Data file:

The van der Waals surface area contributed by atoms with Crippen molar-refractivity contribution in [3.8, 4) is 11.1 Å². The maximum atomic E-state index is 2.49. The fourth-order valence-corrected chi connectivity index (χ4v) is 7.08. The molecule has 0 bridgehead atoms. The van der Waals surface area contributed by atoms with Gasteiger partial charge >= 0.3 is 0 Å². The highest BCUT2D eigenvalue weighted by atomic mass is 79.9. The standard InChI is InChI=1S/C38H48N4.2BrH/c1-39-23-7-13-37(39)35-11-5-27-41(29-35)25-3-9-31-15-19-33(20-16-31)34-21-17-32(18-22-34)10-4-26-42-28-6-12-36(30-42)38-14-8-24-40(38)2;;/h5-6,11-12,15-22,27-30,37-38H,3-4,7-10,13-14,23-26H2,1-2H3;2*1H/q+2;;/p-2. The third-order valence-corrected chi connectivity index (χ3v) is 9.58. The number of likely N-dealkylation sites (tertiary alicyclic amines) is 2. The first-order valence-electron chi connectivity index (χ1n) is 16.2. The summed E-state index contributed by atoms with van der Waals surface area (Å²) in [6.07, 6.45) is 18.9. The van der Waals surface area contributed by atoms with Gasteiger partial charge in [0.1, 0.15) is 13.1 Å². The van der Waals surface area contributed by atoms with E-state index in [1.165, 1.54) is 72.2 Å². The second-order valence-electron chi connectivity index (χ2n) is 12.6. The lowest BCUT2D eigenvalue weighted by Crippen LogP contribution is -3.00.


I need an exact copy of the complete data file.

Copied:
The van der Waals surface area contributed by atoms with Crippen molar-refractivity contribution in [3.8, 4) is 11.1 Å². The maximum atomic E-state index is 2.49. The fourth-order valence-corrected chi connectivity index (χ4v) is 7.08. The molecule has 0 bridgehead atoms. The van der Waals surface area contributed by atoms with Gasteiger partial charge >= 0.3 is 0 Å². The highest BCUT2D eigenvalue weighted by atomic mass is 79.9. The standard InChI is InChI=1S/C38H48N4.2BrH/c1-39-23-7-13-37(39)35-11-5-27-41(29-35)25-3-9-31-15-19-33(20-16-31)34-21-17-32(18-22-34)10-4-26-42-28-6-12-36(30-42)38-14-8-24-40(38)2;;/h5-6,11-12,15-22,27-30,37-38H,3-4,7-10,13-14,23-26H2,1-2H3;2*1H/q+2;;/p-2. The third-order valence-corrected chi connectivity index (χ3v) is 9.58. The number of likely N-dealkylation sites (tertiary alicyclic amines) is 2. The first-order valence-electron chi connectivity index (χ1n) is 16.2. The summed E-state index contributed by atoms with van der Waals surface area (Å²) in [6.07, 6.45) is 18.9. The van der Waals surface area contributed by atoms with Gasteiger partial charge in [0.1, 0.15) is 13.1 Å². The van der Waals surface area contributed by atoms with E-state index in [1.165, 1.54) is 72.2 Å². The second-order valence-electron chi connectivity index (χ2n) is 12.6. The lowest BCUT2D eigenvalue weighted by Crippen LogP contribution is -3.00.